Lethal force is only authorized for the civilian bystander to prevent a rape or a murder. Not property damage. This assumes that whoever's attacking my property has a big sign on his forehead that says I'm here just to damage property and I definitely won't hurt any people.
The reason that we acquit someone who kills a home intruder is we assume the robber was prepared to kill the homeowner if needed. One contemporary rabbi actually was home at a time when most people wouldn't be, and found someone breaking in (who beat a hasty retreat). This robber was not prepared to use violence (he figured it would be an empty house), so the rabbi was not authorized to use any force (not that he likely would have anyhow).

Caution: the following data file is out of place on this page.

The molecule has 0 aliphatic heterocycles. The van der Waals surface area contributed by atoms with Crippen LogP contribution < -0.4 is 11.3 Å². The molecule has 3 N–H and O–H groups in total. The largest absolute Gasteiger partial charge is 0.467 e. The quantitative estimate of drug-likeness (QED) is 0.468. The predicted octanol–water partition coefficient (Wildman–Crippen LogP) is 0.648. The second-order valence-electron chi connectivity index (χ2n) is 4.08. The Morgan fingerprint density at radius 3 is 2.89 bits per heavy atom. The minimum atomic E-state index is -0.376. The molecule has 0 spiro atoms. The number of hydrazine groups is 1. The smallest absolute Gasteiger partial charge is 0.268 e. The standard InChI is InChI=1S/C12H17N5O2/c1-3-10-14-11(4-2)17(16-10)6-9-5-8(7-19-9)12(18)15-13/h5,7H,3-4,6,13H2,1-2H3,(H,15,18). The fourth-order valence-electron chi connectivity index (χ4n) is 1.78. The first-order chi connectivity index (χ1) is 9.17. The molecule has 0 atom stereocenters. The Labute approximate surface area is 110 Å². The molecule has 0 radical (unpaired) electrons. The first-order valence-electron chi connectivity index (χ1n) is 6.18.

Per Alex's answer on the above question, if your animal is attacked by another animal in a neutral space (or it invades your yard), if the only way to save your animal is to damage the attacking one, you aren't held liable. Thus I'd presume property is property. Of course we could have the funny case of a million-dollar throroughbred attacking my, Idunno, sixty-cent goldfish, and some evil genius has constructed a machine whereby if I don't push the button, it kills my goldfish; if I do push the button, it kills the horse; and those are my only two options -- save myself sixty cents, or cost the other guy a million dollars. As far as I know, strictly speaking if you pushed the button we can't charge you -- people panic when their property is threatened -- but I'd strongly assume meta-halacha would recommend that you don't.